Our boys are eight and four (oops, sorry, ‘almost five’) years old and we are constantly drilling manners into them, only to find their shirts smeared with lunch (because they didn’t use napkins), demanding instead of asking (I don’t hear any request without ‘please’), and interrupting because they have to know right then why the moon only comes out at night (they forget thatwe’ve reminded them 173,289 times not to talk over someone else.)
Christmas and family gatherings present a whole new set of worries for us, as parents of manner-challenged children. We prep them on proper greetings (hug and kiss, and don’t wipe off grandma’s kiss on their cheeks while she’s looking), food handling (you touch it, you take it), and thank you hugs for gifts—even if the gift wasn’t what they really wanted.
Last year, we started the manners boot camp soon after Thanksgiving. By the time Christmas came, we were confident that our boys would be the poster children for impeccable manners. We beamed with pride as our younger son stared at a plate of cookies and then reached his hand out delicately to pick up one cookie without handling any of the others. My husband and I nodded approval when our older son thanked someone for a gift he already had—without telling them he already had it. And then, it happened.
My older son opened a gift from my Aunt and Uncle (I can’t remember what it was now) and he gasped in surprise. He ripped all of the paper off of it and looked at my Aunt and Uncle, wide eyed and blurted out, “this was like fifty dollars, that’s way too much money!”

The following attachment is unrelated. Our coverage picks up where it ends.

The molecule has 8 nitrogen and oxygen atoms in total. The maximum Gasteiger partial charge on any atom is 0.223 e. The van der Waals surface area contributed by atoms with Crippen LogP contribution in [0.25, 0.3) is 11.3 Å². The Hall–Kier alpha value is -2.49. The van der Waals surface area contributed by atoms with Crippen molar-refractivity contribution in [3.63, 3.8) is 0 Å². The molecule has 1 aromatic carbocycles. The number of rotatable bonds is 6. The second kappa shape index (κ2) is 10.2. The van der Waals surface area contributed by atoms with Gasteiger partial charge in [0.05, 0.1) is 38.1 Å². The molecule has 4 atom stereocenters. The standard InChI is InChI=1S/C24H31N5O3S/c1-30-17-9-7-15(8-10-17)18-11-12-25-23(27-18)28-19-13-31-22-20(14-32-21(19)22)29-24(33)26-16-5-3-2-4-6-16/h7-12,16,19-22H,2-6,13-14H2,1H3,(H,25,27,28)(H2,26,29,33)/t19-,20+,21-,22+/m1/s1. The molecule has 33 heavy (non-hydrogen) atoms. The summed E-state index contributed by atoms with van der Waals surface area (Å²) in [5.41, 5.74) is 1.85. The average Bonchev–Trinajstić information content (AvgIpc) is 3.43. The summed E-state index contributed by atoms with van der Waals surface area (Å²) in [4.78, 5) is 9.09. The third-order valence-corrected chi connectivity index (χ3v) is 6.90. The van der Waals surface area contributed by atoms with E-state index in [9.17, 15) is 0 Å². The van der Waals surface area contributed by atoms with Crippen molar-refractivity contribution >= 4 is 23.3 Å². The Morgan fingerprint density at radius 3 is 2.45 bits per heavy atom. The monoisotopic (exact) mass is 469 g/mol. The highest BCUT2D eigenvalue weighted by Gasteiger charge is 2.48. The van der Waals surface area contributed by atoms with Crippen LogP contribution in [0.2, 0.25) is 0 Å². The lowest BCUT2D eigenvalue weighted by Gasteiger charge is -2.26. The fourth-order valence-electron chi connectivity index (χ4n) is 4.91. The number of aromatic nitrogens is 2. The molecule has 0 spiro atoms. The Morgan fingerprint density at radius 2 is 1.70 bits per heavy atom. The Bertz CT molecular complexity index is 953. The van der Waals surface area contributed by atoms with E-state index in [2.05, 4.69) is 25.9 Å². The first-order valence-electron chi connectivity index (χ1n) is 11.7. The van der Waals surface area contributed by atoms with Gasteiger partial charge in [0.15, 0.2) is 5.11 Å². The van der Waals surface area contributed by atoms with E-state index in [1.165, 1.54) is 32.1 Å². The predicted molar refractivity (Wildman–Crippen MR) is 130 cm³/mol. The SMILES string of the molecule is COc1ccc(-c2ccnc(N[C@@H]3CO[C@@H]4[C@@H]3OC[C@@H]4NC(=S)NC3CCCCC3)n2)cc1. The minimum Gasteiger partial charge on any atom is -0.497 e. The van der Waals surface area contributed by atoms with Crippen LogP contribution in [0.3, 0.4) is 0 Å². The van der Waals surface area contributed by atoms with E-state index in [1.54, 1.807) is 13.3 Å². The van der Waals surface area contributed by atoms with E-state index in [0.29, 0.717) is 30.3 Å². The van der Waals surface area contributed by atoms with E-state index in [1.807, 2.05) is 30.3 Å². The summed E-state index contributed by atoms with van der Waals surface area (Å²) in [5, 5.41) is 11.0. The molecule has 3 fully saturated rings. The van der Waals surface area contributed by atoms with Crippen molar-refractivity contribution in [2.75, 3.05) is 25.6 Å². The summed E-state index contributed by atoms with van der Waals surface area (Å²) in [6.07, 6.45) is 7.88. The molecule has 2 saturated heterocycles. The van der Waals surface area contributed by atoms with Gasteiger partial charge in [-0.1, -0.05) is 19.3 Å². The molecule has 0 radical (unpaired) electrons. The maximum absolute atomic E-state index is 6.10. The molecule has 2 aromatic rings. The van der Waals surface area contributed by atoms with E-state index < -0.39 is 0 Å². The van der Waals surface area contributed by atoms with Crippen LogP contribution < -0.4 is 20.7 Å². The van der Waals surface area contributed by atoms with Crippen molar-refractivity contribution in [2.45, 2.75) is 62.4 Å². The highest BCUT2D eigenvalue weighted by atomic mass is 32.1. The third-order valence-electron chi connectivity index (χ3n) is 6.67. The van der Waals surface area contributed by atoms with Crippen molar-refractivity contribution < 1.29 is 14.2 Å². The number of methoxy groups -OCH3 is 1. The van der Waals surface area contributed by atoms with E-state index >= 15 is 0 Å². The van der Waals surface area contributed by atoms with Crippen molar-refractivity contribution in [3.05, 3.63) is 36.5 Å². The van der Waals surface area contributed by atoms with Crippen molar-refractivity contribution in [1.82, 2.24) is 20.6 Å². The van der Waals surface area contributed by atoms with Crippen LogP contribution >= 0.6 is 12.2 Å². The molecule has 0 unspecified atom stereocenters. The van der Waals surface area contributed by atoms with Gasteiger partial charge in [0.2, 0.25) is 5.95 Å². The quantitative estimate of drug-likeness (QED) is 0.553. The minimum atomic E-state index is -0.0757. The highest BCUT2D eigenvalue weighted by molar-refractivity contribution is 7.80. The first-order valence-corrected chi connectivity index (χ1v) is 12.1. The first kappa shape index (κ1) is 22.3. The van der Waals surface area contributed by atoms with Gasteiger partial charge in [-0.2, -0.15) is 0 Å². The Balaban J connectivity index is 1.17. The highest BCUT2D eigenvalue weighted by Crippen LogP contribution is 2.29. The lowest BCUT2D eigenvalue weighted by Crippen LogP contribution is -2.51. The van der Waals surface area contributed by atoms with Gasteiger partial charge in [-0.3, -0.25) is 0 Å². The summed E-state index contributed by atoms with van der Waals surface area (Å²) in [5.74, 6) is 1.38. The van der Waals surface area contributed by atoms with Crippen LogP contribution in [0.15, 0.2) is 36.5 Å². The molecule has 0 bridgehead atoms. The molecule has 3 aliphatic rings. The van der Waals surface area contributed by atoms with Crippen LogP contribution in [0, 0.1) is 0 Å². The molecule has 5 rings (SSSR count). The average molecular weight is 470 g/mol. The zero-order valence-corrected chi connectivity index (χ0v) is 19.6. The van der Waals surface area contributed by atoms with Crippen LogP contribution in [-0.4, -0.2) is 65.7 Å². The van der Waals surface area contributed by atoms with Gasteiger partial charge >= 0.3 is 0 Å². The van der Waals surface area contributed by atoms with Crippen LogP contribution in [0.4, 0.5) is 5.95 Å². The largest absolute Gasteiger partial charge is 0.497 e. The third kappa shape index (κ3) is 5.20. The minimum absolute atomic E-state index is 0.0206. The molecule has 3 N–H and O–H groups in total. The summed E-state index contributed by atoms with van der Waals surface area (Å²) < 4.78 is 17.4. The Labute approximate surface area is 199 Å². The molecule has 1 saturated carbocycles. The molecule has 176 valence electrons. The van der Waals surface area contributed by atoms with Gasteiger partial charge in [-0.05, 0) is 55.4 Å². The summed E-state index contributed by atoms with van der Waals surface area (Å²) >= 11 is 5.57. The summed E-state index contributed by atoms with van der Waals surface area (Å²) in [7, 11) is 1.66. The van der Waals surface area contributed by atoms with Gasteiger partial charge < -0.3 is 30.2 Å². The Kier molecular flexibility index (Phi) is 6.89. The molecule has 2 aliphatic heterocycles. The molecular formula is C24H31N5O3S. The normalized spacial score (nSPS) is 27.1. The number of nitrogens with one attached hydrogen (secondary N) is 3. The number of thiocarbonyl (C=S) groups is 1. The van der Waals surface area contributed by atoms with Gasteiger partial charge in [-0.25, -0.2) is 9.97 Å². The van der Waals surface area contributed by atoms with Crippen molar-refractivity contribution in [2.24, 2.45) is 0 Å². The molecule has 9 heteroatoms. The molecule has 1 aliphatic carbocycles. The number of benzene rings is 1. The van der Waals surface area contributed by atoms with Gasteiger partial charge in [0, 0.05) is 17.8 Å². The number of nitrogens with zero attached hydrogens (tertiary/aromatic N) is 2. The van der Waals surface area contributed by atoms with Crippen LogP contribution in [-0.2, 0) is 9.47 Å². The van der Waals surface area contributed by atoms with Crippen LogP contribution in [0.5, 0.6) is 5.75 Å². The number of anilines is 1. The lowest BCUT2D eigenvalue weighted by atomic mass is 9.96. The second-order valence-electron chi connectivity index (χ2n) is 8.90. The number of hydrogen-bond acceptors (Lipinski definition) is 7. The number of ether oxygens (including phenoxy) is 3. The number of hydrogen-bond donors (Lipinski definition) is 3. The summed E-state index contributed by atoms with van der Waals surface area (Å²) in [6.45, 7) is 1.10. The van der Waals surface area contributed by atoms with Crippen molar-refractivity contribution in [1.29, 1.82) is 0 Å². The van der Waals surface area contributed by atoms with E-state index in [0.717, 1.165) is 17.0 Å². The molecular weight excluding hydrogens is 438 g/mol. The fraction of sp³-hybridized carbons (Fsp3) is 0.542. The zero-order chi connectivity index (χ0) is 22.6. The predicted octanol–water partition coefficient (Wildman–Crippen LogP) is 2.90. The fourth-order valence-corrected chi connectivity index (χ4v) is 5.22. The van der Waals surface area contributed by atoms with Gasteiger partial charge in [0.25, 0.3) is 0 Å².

Oh, boy. We didn’t anticipate that one. I gently shook my head ‘no’ at him. Not one for subtlety, he said, “what? That’s how much it cost and I can’t believe they spent that much on me.” I cringed. Everyone sat in silence for a few seconds and then my Aunt and Uncle laughed, and others followed.
You can bet that this year, we covered the money aspect of gifts (at his birthday, our older son had asked how much a gift cost…another cringe moment for me.) We went through a refresher course on gift-thanking etiquette and the ever-important food behavior. I think they’re ready for another shot at being GMAs (Good Manner Ambassadors.) What we’re going for is a display of their natural exuberance tempered by graciousness. We’ll see what happens…
I hope you enjoy the holidays and time spent with friends and family. I want everyone to feel the warmth of love. May the memories made (no matter how embarrassing) bring a year full of stories (or a blog post or two) and a lifetime of smiles.
And, in case you’re wondering, my well-wishes didn’t cost a dime 🙂